Smoking and Physical Fitness Among Navy Shipboard Personnel
NAVAL HEALTH RESEARCH CENTER SAN DIEGO CA
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The purpose of this study was to examine smoking prevalence in a large group of Navy men and to asses the impact of smoking on their physical fitness. Self-reported demographic and smoking information was provided by 1,357 Navy men stationed aboard ships in the San diego area. Physical fitness was measured as performance on the Navys annual physical readiness test which includes a 1.5-mile runwalk, 2-minute sit-ups test, sit-reach flexibility test, and percent body fat assessment. Self-reported smoking status indicated that 49. 8 were current smokers, 20.3 were former smokers, and 29.9 had never smoked. Smokers were more likely to be non-Black enlisted personnel with lower education who had been in the Navy longer and tended to be older. Smoking also h ad a clear negative impact on physical fitness, most notably on cardiorespiratory endurance 1.5-mile run performance and muscular endurance sit-ups test. Study results suggest that the Navys anti-smoking efforts should focus heavily on prevention. Men who had never smoked were leaner, could do more sit-ups, and scored higher on the overall physical fitness rating than current smokers and former smokers. Strong efforts to get people to stop smoking should also improve cardiorespiratory and muscular endurance as former smokers performed better on the 1.5-mile run and sit-ups tests than current smokers. Future research should focus on why smoking rates in the Navy are so high. Identification of factors associated with smoking would provide useful information for developing interventions to lower smoking rates. Successful interventions are vitally needed to help the Navy reach its goals for maintaining a healthy and fit force.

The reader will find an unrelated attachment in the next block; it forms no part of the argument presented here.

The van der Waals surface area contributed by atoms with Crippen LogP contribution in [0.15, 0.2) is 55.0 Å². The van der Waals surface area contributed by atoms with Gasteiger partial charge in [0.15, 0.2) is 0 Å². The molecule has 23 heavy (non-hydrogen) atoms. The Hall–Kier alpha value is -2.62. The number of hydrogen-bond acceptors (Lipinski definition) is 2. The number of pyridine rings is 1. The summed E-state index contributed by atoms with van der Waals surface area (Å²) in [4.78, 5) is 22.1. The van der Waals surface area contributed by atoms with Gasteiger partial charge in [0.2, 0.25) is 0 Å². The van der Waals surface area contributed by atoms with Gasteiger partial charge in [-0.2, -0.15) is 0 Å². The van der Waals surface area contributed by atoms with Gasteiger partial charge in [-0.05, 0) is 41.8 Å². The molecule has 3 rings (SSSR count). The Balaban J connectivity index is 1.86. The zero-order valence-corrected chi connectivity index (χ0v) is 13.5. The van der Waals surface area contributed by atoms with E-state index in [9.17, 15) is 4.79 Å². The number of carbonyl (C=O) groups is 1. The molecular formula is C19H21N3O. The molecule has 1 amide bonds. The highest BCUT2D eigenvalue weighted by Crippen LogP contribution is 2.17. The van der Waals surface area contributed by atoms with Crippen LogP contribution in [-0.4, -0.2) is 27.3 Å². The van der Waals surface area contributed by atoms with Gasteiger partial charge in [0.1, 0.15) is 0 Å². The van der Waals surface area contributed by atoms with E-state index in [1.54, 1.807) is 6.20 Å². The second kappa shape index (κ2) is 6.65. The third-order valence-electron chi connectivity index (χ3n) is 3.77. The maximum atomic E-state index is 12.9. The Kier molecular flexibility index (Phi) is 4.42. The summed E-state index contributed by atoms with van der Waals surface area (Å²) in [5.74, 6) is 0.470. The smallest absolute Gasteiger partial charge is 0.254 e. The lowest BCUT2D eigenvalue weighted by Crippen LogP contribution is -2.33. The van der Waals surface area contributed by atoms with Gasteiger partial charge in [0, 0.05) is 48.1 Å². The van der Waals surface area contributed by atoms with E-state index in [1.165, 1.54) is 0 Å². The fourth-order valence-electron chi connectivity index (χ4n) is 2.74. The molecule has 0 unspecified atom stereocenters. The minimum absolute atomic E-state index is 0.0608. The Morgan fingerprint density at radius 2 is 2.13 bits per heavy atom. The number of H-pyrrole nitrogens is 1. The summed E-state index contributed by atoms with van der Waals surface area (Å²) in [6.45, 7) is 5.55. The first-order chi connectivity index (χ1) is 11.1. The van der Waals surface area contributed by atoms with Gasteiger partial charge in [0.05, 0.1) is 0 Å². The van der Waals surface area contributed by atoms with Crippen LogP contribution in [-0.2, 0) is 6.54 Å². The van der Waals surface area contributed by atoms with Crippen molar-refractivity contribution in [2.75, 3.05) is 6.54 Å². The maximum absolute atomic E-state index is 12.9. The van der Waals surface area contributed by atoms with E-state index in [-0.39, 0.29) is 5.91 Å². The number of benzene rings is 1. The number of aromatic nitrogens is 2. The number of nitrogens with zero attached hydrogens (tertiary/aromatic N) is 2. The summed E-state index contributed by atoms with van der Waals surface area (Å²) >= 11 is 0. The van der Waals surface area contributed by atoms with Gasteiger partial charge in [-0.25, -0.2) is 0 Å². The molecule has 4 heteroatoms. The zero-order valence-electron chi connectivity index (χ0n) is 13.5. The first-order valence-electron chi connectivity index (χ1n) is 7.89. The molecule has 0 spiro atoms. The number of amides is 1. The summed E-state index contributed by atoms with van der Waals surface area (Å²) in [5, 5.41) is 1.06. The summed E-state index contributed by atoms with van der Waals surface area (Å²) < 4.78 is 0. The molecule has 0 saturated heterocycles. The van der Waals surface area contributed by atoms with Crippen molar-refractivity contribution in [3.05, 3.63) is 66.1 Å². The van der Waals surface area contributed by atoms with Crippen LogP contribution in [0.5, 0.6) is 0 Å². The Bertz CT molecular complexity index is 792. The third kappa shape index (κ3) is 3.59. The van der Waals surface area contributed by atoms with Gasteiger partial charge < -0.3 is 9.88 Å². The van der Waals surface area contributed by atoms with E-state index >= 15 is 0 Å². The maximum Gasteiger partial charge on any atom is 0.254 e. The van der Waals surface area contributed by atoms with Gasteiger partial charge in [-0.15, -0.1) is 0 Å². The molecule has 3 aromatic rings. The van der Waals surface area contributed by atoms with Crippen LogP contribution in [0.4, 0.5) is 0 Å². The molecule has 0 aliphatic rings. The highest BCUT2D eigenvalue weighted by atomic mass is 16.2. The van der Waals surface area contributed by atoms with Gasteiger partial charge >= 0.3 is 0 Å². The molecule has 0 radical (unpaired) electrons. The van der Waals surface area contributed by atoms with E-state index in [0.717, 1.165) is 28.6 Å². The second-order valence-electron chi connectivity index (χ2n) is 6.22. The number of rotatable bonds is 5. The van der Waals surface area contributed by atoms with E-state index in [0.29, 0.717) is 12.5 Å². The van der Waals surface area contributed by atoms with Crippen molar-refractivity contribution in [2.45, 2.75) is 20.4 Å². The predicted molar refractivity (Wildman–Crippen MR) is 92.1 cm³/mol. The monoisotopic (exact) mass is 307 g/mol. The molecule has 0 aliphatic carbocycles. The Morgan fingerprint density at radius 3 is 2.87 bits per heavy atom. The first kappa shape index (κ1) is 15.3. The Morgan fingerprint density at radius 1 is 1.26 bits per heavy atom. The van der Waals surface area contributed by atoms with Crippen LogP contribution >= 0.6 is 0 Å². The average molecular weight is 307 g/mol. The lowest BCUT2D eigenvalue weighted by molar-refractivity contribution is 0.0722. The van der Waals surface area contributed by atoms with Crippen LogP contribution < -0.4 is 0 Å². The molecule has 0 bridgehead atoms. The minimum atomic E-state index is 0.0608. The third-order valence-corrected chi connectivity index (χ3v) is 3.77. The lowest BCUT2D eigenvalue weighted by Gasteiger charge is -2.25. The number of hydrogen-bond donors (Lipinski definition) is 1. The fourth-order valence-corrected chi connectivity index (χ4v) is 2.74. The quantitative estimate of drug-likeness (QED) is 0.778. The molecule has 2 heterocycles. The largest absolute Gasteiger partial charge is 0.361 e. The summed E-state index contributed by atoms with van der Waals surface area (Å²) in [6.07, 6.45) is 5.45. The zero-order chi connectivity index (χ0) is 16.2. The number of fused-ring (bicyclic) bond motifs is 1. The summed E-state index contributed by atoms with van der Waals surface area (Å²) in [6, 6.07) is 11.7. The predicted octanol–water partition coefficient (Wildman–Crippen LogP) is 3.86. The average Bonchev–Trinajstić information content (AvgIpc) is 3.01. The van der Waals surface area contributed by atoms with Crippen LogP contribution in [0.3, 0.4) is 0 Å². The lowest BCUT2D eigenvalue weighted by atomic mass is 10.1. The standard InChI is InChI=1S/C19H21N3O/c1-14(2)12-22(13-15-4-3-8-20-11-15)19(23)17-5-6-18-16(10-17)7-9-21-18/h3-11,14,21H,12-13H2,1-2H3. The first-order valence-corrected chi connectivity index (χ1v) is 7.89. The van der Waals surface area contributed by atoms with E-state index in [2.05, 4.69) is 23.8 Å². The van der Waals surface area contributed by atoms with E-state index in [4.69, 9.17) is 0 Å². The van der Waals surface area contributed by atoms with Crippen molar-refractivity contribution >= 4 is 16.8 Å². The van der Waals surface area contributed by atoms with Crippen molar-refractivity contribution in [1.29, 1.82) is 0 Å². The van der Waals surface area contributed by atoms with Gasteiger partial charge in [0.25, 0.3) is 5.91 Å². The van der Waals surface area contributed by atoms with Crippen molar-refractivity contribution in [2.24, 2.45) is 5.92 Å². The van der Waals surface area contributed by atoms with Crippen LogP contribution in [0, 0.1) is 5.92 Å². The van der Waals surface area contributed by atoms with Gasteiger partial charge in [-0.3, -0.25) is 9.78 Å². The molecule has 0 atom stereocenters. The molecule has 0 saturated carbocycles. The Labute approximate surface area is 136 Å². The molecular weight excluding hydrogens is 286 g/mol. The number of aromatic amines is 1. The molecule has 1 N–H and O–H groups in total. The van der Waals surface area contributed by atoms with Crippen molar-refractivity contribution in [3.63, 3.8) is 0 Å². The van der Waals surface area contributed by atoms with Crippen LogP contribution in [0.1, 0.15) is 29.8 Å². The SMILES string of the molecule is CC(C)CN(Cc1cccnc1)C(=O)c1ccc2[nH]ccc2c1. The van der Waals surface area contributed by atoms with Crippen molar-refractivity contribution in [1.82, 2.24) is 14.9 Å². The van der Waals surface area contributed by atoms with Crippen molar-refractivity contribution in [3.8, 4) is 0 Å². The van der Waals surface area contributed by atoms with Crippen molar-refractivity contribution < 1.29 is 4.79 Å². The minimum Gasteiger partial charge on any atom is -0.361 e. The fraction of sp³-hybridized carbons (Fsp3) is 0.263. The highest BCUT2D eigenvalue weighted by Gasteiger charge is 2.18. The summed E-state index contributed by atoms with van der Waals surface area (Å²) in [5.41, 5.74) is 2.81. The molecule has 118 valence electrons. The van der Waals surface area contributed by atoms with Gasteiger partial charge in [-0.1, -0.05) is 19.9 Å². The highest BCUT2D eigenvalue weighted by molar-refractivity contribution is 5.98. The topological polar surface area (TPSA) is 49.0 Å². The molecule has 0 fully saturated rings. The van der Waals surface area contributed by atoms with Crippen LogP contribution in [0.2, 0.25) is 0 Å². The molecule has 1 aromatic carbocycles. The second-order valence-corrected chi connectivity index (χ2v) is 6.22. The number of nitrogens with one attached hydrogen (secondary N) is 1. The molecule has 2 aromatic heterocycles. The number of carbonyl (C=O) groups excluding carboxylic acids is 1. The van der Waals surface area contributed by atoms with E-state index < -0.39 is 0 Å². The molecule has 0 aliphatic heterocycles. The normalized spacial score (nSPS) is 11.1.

- Personnel Management and Labor Relations
- Stress Physiology